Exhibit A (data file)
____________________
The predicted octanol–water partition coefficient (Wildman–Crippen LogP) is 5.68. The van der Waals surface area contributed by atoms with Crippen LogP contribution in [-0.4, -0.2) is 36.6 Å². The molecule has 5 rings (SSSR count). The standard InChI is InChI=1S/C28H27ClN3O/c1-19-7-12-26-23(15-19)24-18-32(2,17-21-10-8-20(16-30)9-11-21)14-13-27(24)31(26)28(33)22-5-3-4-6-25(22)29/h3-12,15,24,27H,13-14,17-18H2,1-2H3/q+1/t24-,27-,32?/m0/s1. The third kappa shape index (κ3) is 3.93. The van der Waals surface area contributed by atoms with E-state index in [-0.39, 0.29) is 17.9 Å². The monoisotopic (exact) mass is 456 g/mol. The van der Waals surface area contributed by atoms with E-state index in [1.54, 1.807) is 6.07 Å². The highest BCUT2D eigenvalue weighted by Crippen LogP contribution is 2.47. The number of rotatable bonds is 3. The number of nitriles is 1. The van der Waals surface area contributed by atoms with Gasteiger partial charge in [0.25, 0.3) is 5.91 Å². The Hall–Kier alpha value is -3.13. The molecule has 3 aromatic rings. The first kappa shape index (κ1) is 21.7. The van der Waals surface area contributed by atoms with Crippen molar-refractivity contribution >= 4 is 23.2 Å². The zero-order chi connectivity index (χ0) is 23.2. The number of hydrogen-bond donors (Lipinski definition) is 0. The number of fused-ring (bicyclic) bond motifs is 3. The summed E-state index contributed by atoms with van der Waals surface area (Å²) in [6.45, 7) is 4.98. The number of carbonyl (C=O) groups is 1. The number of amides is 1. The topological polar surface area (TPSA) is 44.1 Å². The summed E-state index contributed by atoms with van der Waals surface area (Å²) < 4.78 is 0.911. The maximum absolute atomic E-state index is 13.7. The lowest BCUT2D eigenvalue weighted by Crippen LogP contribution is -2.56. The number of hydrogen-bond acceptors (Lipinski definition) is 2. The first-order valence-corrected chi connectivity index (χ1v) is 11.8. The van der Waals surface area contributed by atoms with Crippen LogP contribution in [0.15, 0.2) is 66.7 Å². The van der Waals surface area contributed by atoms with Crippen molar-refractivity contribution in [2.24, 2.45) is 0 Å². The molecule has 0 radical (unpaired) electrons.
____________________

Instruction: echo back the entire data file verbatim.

The predicted octanol–water partition coefficient (Wildman–Crippen LogP) is 5.68. The van der Waals surface area contributed by atoms with Crippen LogP contribution in [-0.4, -0.2) is 36.6 Å². The molecule has 5 rings (SSSR count). The standard InChI is InChI=1S/C28H27ClN3O/c1-19-7-12-26-23(15-19)24-18-32(2,17-21-10-8-20(16-30)9-11-21)14-13-27(24)31(26)28(33)22-5-3-4-6-25(22)29/h3-12,15,24,27H,13-14,17-18H2,1-2H3/q+1/t24-,27-,32?/m0/s1. The third kappa shape index (κ3) is 3.93. The van der Waals surface area contributed by atoms with E-state index in [-0.39, 0.29) is 17.9 Å². The monoisotopic (exact) mass is 456 g/mol. The van der Waals surface area contributed by atoms with E-state index in [1.54, 1.807) is 6.07 Å². The highest BCUT2D eigenvalue weighted by Crippen LogP contribution is 2.47. The number of rotatable bonds is 3. The number of nitriles is 1. The van der Waals surface area contributed by atoms with Gasteiger partial charge in [0.25, 0.3) is 5.91 Å². The Hall–Kier alpha value is -3.13. The molecule has 3 aromatic rings. The first kappa shape index (κ1) is 21.7. The van der Waals surface area contributed by atoms with Crippen molar-refractivity contribution >= 4 is 23.2 Å². The zero-order chi connectivity index (χ0) is 23.2. The number of hydrogen-bond donors (Lipinski definition) is 0. The number of fused-ring (bicyclic) bond motifs is 3. The summed E-state index contributed by atoms with van der Waals surface area (Å²) in [6.45, 7) is 4.98. The number of carbonyl (C=O) groups is 1. The number of amides is 1. The topological polar surface area (TPSA) is 44.1 Å². The summed E-state index contributed by atoms with van der Waals surface area (Å²) < 4.78 is 0.911. The maximum absolute atomic E-state index is 13.7. The lowest BCUT2D eigenvalue weighted by Crippen LogP contribution is -2.56. The number of hydrogen-bond acceptors (Lipinski definition) is 2. The first-order valence-corrected chi connectivity index (χ1v) is 11.8. The van der Waals surface area contributed by atoms with Crippen LogP contribution in [0.15, 0.2) is 66.7 Å². The van der Waals surface area contributed by atoms with Crippen molar-refractivity contribution in [2.24, 2.45) is 0 Å². The molecule has 0 radical (unpaired) electrons.